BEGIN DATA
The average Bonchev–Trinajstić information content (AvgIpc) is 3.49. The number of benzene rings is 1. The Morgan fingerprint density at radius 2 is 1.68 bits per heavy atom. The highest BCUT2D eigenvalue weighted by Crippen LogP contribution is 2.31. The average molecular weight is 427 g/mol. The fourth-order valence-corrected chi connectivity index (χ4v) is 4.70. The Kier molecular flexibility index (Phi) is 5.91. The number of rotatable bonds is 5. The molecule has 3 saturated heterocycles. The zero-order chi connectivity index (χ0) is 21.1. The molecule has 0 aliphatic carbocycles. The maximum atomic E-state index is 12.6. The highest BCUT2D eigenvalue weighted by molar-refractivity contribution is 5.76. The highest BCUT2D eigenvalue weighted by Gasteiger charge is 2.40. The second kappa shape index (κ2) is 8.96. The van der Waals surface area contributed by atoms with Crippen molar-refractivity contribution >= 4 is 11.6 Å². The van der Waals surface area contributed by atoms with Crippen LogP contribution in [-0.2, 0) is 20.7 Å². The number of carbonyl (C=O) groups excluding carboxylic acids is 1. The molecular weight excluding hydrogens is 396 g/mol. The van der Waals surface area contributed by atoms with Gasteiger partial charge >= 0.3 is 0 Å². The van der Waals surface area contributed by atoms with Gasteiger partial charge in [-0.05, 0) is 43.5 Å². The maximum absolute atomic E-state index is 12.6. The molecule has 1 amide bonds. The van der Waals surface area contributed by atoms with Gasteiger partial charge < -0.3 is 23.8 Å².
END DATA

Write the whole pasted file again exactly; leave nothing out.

The average Bonchev–Trinajstić information content (AvgIpc) is 3.49. The number of benzene rings is 1. The Morgan fingerprint density at radius 2 is 1.68 bits per heavy atom. The highest BCUT2D eigenvalue weighted by Crippen LogP contribution is 2.31. The average molecular weight is 427 g/mol. The fourth-order valence-corrected chi connectivity index (χ4v) is 4.70. The Kier molecular flexibility index (Phi) is 5.91. The number of rotatable bonds is 5. The molecule has 3 saturated heterocycles. The zero-order chi connectivity index (χ0) is 21.1. The molecule has 0 aliphatic carbocycles. The maximum atomic E-state index is 12.6. The highest BCUT2D eigenvalue weighted by molar-refractivity contribution is 5.76. The highest BCUT2D eigenvalue weighted by Gasteiger charge is 2.40. The second kappa shape index (κ2) is 8.96. The van der Waals surface area contributed by atoms with Crippen molar-refractivity contribution >= 4 is 11.6 Å². The van der Waals surface area contributed by atoms with Crippen LogP contribution in [-0.2, 0) is 20.7 Å². The number of carbonyl (C=O) groups excluding carboxylic acids is 1. The molecular weight excluding hydrogens is 396 g/mol. The van der Waals surface area contributed by atoms with Gasteiger partial charge >= 0.3 is 0 Å². The van der Waals surface area contributed by atoms with Gasteiger partial charge in [-0.05, 0) is 43.5 Å². The maximum absolute atomic E-state index is 12.6. The molecule has 1 amide bonds. The van der Waals surface area contributed by atoms with Gasteiger partial charge < -0.3 is 23.8 Å².